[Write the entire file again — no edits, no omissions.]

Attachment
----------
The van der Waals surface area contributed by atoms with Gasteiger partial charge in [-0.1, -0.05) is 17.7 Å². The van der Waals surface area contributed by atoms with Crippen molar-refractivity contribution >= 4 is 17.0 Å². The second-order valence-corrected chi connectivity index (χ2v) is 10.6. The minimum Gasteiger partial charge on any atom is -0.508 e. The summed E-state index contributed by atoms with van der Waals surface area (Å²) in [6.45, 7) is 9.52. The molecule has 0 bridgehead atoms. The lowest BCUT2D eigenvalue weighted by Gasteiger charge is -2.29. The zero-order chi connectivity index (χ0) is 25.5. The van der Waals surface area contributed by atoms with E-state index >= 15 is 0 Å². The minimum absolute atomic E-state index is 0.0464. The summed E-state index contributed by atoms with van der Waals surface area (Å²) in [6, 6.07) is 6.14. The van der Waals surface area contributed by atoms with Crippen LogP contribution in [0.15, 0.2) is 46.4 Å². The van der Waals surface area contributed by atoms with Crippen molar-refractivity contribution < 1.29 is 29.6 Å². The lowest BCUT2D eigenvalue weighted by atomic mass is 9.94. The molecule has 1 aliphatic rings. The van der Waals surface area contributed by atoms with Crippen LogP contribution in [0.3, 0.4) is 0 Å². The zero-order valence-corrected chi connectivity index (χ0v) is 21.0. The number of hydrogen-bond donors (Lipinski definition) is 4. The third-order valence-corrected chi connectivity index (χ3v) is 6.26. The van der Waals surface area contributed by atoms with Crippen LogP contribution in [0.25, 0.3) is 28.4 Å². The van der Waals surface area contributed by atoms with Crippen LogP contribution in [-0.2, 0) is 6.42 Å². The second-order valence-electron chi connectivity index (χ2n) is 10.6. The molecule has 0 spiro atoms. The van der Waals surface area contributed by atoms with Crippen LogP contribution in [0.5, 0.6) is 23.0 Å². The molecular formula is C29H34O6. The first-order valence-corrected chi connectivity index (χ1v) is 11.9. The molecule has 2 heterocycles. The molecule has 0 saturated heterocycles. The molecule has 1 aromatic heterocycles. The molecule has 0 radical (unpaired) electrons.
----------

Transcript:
The van der Waals surface area contributed by atoms with Gasteiger partial charge in [-0.1, -0.05) is 17.7 Å². The van der Waals surface area contributed by atoms with Crippen molar-refractivity contribution >= 4 is 17.0 Å². The second-order valence-corrected chi connectivity index (χ2v) is 10.6. The minimum Gasteiger partial charge on any atom is -0.508 e. The summed E-state index contributed by atoms with van der Waals surface area (Å²) in [6.45, 7) is 9.52. The molecule has 0 bridgehead atoms. The lowest BCUT2D eigenvalue weighted by Gasteiger charge is -2.29. The zero-order chi connectivity index (χ0) is 25.5. The van der Waals surface area contributed by atoms with E-state index >= 15 is 0 Å². The minimum absolute atomic E-state index is 0.0464. The summed E-state index contributed by atoms with van der Waals surface area (Å²) in [6, 6.07) is 6.14. The van der Waals surface area contributed by atoms with Crippen LogP contribution in [0.15, 0.2) is 46.4 Å². The van der Waals surface area contributed by atoms with Crippen molar-refractivity contribution < 1.29 is 29.6 Å². The lowest BCUT2D eigenvalue weighted by atomic mass is 9.94. The molecule has 1 aliphatic rings. The van der Waals surface area contributed by atoms with Crippen LogP contribution in [0.3, 0.4) is 0 Å². The zero-order valence-corrected chi connectivity index (χ0v) is 21.0. The number of hydrogen-bond donors (Lipinski definition) is 4. The third-order valence-corrected chi connectivity index (χ3v) is 6.26. The van der Waals surface area contributed by atoms with Crippen LogP contribution in [0.25, 0.3) is 28.4 Å². The van der Waals surface area contributed by atoms with Crippen LogP contribution in [-0.2, 0) is 6.42 Å². The second-order valence-electron chi connectivity index (χ2n) is 10.6. The molecule has 0 spiro atoms. The van der Waals surface area contributed by atoms with Crippen LogP contribution in [0.5, 0.6) is 23.0 Å². The molecular formula is C29H34O6. The first-order valence-corrected chi connectivity index (χ1v) is 11.9. The molecule has 2 heterocycles. The molecule has 0 saturated heterocycles. The molecule has 1 aromatic heterocycles. The molecule has 0 radical (unpaired) electrons.